"Past performance does not necessarily predict future results." That's what the U.S. Securities and Exchange Commission requires mutual funds tell investors. But it's also true about domain name disputes. Cases in point: In four recent proceedings under the Uniform Domain Name Dispute Resolution Policy (UDRP), the operator of a large bank won two decisions but lost two others, despite a track record of having won more than 30 previous UDRP disputes. The complainant was Webster Financial Corporation, and all four of the cases involved the same trademark (HSA BANK) and the same type of activity by the domain name registrant (pay-per-click sites with links for competing services). The differing decisions were all issued within a two-week period of time. Here are the decisions: Webster Financial Corporation v. SATOSHI SHIMOSHITA, Forum Claim No. FA1611001704955 (January 3, 2017): Panel denied transfer of . Webster Financial Corporation v. Domain Manager / Affordable Webhosting, Inc., Advertising, Forum Claim No. FA1612001705353 (January 6, 2017): Panel denied transfer of . Webster Financial Corporation v. Zhong Wan / Wanzhongmedia, Forum Claim No. FA1611001704956 (January 9, 2017): Panel ordered transfer of . Webster Financial Corporation v. Domain Admin / Hush Whois Protection Ltd., Forum Claim No. FA1612001705381 (January 16, 2017): Panel ordered transfer of . At first glance, it might appear that the opposite outcomes reinforce a criticism of the UDRP: that the 17-year-old domain name dispute policy is unpredictable and subject to the whims of panelists. That would be a mistaken conclusion. Rather, the different decisions can be explained by what seems to be a simple but essential factual difference: In the two cases that Webster Financial Corporation won, the disputed domain names were registered after the company's trademark rights arose; and in the two cases that Webster Financial Corporation lost, the disputed domain names were registered before the company's trademark rights arose. The issue is critical to the "bad faith" element of the UDRP. As the panel in the case wrote: Respondent registered the domain name a full year before Complainant introduced the claimed mark to commerce. Respondent, therefore, could not have entertained bad faith intentions respecting the HSA BANK mark because it could not have contemplated Complainant's then non-existent rights in it either at the moment the domain name was registered or at any point in the succeeding year. This conclusion, while not always consistently applied, is (as the panel noted in the case), the "consensus view" of UDRP panels, as described more fully in the WIPO Overview of WIPO Panel Views on Selected UDRP Questions, Second Edition: Generally speaking..., when a domain name is registered by the respondent before the complainant's relied-upon trademark right is shown to have been first established (whether on a registered or unregistered basis), the registration of the domain name would not have been in bad faith because the registrant could not have contemplated the complainant's then non-existent right. Whether the essential dates were overlooked by Webster Financial Corporation's attorney (the decisions indicate that the same attorney filed all four complaints), or whether the attorney argued that the panels should find bad faith despite the dates, is unclear. But one thing is certain: Webster Financial Corporation's previous UDRP victories — like those of any trademark owner — do not guarantee ongoing success, given that the facts may differ. Indeed, of Webster Financial Corporation's prior winning domain name dispute decisions, at least a dozen involved the same HSA BANK trademark — and all had resulted in orders to transfer the domain names. But the recent differing decisions are an important reminder that although trad[...]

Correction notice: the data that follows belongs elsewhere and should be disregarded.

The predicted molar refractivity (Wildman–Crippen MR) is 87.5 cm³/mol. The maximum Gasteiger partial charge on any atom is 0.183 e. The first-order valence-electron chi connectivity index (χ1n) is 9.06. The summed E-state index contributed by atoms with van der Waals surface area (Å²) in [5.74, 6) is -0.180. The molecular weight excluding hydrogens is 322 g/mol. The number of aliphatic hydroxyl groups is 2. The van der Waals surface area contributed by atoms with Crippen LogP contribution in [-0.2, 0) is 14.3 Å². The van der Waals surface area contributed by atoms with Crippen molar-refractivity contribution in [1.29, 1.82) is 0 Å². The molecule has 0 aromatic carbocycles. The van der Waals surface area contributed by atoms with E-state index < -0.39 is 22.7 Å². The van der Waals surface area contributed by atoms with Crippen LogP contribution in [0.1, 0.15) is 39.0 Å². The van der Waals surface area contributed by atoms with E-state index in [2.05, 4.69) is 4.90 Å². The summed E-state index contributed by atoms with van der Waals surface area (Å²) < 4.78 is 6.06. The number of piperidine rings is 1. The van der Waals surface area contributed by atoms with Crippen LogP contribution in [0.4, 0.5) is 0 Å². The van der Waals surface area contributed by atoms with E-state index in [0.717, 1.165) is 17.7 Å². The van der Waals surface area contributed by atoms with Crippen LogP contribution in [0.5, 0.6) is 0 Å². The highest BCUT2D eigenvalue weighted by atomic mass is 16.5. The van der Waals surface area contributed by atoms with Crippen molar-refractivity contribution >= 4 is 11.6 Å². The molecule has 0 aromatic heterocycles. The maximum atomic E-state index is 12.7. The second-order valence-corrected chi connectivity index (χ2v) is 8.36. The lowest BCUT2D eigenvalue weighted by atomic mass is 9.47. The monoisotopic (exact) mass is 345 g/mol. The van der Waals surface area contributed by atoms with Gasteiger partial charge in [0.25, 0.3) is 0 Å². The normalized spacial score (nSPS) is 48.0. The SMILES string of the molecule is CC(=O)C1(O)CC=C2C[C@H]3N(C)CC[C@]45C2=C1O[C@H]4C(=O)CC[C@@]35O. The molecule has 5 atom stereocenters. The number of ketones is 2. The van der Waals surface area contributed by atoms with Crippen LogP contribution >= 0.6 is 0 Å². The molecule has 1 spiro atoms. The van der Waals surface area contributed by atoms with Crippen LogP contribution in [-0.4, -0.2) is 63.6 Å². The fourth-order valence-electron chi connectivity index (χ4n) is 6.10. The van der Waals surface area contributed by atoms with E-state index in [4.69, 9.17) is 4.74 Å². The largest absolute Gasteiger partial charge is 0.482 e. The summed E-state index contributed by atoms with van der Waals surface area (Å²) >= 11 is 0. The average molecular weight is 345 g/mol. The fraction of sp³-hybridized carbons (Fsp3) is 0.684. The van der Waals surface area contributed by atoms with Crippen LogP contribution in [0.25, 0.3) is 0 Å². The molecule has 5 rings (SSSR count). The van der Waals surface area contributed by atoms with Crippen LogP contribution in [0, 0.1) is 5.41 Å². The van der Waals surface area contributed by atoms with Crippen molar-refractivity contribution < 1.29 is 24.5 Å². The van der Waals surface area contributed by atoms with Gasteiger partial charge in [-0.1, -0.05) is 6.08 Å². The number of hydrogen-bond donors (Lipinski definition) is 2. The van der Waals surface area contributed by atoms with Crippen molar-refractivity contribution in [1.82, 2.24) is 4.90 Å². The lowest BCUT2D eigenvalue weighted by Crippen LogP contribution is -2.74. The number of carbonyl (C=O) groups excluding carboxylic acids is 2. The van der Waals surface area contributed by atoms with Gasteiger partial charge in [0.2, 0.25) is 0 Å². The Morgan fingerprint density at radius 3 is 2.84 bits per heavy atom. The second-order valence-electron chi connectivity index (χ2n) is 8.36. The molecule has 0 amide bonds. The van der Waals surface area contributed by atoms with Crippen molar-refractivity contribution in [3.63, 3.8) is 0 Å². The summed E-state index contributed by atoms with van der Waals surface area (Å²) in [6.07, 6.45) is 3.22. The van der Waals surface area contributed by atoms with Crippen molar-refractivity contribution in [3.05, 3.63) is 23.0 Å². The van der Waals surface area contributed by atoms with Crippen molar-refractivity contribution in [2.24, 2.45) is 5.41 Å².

Help Us Answer: What Will the Internet Look Like in 10 Years?


What will the Internet look like in the next seven to 10 years? How will things like marketplace consolidation, changes to regulation, increases in cybercrime or the widespread deployment of the Internet of Things impact the Internet, its users and society? At the Internet Society, we are always thinking about what's next for the Internet. And now we want your help! The Internet is an incredibly dynamic medium, shaped by a multitude of pressures — be they social, political, technological, or cultural. From the rise of mobile to the emergence of widespread cyber threats, the Internet of today is different than the Internet of 10 years ago. The Internet Society and our community care deeply about the future of the Internet because we want it to remain a tool of progress and hope. Last year, we started a collaborative initiative — the Future Internet project — to identify factors that could change the Internet as we know it. We asked for your views and heard from more than 1,500 members across the world — thank you! That feedback provided a strong foundation for the development of our Future Internet work. We have consolidated that input into nine driving forces for the Internet. The list is posted on our future Internet webpage, along with the challenges and uncertainties raised by our community. Our community identified these forces as the things that will influence how the Internet will evolve in the future. They include: Convergence of the Internet and the Physical WorldArtificial Intelligence and Machine LearningNew and Evolving Digital Divides Increasing Role of GovernmentFuture of the Marketplace and CompetitionImpact of Cyberattacks and CybercrimeEvolution of Networks and StandardsImpact on Media, Culture, and Human InteractionFuture of Personal Freedoms and Rights Now, we need your help again. Please review this work and let us know what you think by sending your answers to the following questions to Which of the nine drivers do you think will have the biggest impact on the future of the Internet in the next seven to 10 years?Are there major issues that are missing from this list?What 2-3 issues would you prioritize in our Future Internet project? 2017 is the Internet Society's 25th anniversary. It is an opportunity to look back and see how the Internet has grown and evolved since our earliest days. It is also a chance to look ahead and imagine the future. Will the Internet continue to be a tool to build community, drive innovation, and create opportunity? With this Future Internet project, we can imagine some different futures and then think together about what steps we need to take today to bring about the future that we want. More updates will be coming soon, with a final report in September. Thanks in advance for your participation and input! Note: an earlier version of this post appeared on the Internet Society blog. Written by Sally Shipman Wentworth, VP of Global Policy Development, Internet SocietyFollow CircleID on TwitterMore under: Broadband, Internet Governance, Internet of Things, Law, Policy & Regulation, Privacy, Security, Telecom, Web [...]